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Little boys’ game is big business

Albany Herald Guest Columnist Loran Smith

Albany Herald Guest Columnist Loran Smith

Little boys play baseball when it is fun for everybody. While immature exuberance often goes over the top with some parents, the most fun for the little guys comes when the game is over, nobody is bent out of shape with regard to who wins or who loses, and there is pizza and ice cream for everybody.

Little boys, however, grow up. They learn to be serious about playing games, especially when they discover they might be good enough to play the game for a living, but when money becomes a primary motivator, attitudes are influenced immeasurably.

With the proliferation of television and expansion of the major leagues, minor league baseball began to lose its prominence years ago. All big league officials, former players and media experts agree, however, there are more good baseball players today than ever before. They start young and play more games than they did in the old days when players had to work a job and play baseball on the side.

Baseball’s heyday followed World War II when every town across the country had a baseball team. I can remember Class D baseball as a boy, one who had difficulty making arrangements to watch the hometown team in action. Didn’t have the 35 cents for a ticket. There wasn’t a lot of encouragement from a father who observed the dark side of the game. He had heard that the players, who stayed at the Frost Hotel in Wrightsville, were given to boozing it up after games.

He could find a better use for his 35 cents, like earmarking all loose change for the grocery budget. If the local stars were on the Devil’s side, drinking and cussing and spitting tobacco juice, as baseball players are wont to do, he wanted no part of the game.

Those shortcomings were something foreign to me. I just wanted to see the action. As time went by, I wondered what it would be like to see a big league game, concluding that the box scores in the newspaper would be as close as I’d ever get.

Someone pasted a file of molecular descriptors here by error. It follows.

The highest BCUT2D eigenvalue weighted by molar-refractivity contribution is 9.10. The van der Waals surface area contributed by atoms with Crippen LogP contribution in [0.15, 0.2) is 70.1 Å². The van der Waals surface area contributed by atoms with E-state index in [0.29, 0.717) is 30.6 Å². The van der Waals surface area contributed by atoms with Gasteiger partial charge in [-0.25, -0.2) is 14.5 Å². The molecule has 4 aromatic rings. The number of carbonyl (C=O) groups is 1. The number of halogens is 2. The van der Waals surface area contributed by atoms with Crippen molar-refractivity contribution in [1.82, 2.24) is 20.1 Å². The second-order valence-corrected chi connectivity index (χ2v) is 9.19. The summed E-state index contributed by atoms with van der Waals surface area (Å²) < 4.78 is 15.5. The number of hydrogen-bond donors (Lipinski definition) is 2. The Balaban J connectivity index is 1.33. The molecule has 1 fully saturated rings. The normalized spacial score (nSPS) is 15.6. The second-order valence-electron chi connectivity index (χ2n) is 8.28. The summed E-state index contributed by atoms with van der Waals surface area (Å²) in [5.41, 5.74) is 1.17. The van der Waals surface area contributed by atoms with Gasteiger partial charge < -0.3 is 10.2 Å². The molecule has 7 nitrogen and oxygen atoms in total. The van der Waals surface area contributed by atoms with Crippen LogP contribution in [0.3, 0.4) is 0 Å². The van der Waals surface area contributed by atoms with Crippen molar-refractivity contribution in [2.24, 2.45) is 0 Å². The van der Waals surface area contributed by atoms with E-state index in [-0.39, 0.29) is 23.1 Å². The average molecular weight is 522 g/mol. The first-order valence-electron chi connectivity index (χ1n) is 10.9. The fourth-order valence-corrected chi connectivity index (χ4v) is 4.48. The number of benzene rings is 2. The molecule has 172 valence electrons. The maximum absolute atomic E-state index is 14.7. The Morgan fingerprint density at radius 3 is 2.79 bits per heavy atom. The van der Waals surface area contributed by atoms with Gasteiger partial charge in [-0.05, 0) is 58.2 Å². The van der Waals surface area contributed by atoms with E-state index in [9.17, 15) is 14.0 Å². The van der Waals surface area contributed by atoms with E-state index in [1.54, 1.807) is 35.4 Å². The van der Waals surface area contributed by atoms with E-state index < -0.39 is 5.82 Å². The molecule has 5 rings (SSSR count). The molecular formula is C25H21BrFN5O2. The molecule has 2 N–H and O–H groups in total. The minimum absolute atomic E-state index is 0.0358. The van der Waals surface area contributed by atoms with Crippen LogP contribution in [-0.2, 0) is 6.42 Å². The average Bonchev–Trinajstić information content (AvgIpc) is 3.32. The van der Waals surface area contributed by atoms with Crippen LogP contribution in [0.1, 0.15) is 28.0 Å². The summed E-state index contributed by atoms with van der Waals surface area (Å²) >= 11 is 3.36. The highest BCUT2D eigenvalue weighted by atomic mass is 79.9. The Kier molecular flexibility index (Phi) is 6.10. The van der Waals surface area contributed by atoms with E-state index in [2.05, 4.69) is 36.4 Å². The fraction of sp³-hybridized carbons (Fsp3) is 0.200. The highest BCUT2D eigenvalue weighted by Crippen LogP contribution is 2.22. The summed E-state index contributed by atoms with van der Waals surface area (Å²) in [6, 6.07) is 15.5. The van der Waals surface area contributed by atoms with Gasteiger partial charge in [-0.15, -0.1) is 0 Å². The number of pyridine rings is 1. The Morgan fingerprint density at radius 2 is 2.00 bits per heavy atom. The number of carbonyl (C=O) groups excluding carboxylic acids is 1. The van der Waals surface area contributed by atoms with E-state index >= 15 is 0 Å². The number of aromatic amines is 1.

Each spring when I come to Florida and visit a few of the big league camps, I cannot refrain from remembering the past when I would have succumbed on the spot if you had told me that I’d be able to see any game that time and schedule permitted. A media pass with parking privileges, conversations with managers and players, seeing the ol’ timers like Yogi Berra hanging out at Legend’s Field in Tampa! What a Hallelujah experience that would be!

Recently when I walked into the Red Sox’ new spring training complex “JetBlue Park at Fenway South,” a replica of the stadium in Boston at Brookline Ave., Jersey, Van Ness and Landsdowne Streets, I was fascinated once again at how much spring training means to baseball fans. The games don’t mean anything, but the game still has that All-American appeal. You can see it on the faces of the fans, who flock to intimate 10,000-seat stadiums and relax with a hotdog and a beer in the sun.

For years most of the big league teams trained in Florida. Today, exactly half of the teams train here and the other half in Arizona. In the beginning, Florida had to underwrite the cost of spring training to get teams to come south. Now spring training has become a profit center for the teams. A hot dog and a Coke cost just under $10 at the Braves’ classy complex at Disney World. Baseball, like all sports, has become a corporate alliance or the domain of those who belong to the high-end income fraternity.

Baseball is different now and the players and attitudes have changed, but the crack of the bat in the sunshine this time of the year is an American tradition that we won’t let go. Unless greed takes over.

Loran Smith is affiliated with the University of Georgia and can be reached via e-mail at loransmithathens@bellsouth.net.